By Rhina Guidos | Catholic News Service
The U.S. House of Representatives is set to look at two bills on the immigration front March 18, both seeking a path toward citizenship for two groups: younger unauthorized immigrants called “Dreamers” and a second one to help migrant farmworkers become citizens.
Both measures are favored to pass in the House but face greater opposition in the U.S. Senate, particularly at a time when politicians are fighting over whether there is an immigration crisis at the border.
While neither bill is expected to become law, they serve more as bellwethers of what the battle for immigration reform could look like under President Joe Biden.
Earlier in the year, the Biden administration rolled out a road map toward that goal under the name of the U.S. Citizenship Act of 2021, introduced in Congress Feb. 18. It seeks to legalize some 11 million unauthorized immigrants currently in the U.S., with a special focus on reunification of families.
It would offer immediate permanent resident status to some groups, such as young adults brought into the U.S. illegally as children, farmworkers and those under a program known as Temporary Protected Status, while also providing an eight-year path to citizenship for others.
The American Dream and Promise Act for unauthorized immigrants has enjoyed strong backing in the past as it seeks to provide young adults brought to the country illegally as children a path toward citizenship.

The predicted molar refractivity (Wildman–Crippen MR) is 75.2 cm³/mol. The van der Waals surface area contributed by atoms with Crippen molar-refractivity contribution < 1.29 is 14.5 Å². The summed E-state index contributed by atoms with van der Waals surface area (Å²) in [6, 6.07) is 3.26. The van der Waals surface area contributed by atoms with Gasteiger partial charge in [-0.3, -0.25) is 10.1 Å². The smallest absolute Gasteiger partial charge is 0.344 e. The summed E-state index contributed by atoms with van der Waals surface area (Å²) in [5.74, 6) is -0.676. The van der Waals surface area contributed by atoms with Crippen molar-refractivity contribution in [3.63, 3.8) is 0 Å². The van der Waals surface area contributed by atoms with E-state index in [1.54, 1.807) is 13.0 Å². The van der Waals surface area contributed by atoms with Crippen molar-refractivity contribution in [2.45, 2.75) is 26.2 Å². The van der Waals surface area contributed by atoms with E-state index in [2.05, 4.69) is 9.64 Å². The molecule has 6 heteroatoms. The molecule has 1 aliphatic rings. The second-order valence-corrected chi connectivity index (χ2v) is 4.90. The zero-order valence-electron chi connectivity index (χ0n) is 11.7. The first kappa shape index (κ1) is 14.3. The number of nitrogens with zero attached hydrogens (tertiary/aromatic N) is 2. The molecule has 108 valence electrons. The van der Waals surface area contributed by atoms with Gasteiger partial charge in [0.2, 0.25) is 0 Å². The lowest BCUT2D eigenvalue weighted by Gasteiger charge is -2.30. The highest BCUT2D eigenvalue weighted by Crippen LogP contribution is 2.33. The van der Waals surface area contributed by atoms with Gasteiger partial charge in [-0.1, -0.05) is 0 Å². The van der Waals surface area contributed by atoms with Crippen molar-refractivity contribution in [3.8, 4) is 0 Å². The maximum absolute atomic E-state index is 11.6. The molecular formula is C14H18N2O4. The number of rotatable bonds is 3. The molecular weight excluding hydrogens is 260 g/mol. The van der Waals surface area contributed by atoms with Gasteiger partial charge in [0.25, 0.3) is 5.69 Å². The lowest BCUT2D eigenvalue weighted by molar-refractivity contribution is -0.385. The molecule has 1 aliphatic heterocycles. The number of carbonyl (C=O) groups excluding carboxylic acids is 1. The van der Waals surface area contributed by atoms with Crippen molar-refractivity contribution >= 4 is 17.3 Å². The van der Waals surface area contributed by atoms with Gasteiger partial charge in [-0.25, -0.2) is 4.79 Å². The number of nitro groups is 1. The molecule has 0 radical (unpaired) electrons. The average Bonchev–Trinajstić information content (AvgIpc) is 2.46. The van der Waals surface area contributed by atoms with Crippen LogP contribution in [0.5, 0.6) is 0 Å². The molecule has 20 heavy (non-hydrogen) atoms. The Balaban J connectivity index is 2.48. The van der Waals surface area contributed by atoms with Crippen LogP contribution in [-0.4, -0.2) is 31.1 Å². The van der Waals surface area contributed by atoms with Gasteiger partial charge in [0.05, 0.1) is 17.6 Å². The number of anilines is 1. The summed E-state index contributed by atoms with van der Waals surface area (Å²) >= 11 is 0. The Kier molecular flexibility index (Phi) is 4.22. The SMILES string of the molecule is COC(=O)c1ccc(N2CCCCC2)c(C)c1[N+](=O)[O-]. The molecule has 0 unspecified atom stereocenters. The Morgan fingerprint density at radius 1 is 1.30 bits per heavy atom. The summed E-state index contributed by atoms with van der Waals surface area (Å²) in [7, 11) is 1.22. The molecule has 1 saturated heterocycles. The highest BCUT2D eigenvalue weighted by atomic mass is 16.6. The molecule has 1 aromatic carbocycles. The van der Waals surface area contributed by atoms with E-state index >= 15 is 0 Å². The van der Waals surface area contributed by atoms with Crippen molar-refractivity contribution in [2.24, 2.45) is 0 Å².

It would similarly benefit immigrants in the country with Temporary Protected Status. The program grants a work permit and reprieve from deportation to certain people whose countries have experienced natural disasters, armed conflicts or exceptional situations so they can remain temporarily in the United States.
Seven Republicans broke ranks and voted for the bill in 2019 in the House, but the proposed legislation didn’t have the votes to pass in the Senate.
Early signs show a tough road ahead. House Minority Whip Steve Scalise, R-La., urged Republicans March 17 against voting for the Dream Act, instead steering the conversation toward the border.
“The bill would only worsen the flow of illegal immigrates to the U.S.,” Scalise said to colleagues in a statement.
The Farm Modernization Workforce Act, which would give legal status to undocumented farmworkers, also enjoyed bipartisan backing in an earlier version with 34 Republicans backing the bill in 2019.
Pundits will be looking at the arguments that will arise March 18 in favor and against the bills to gauge what obstacles may be ahead for any sweeping immigration reform effort.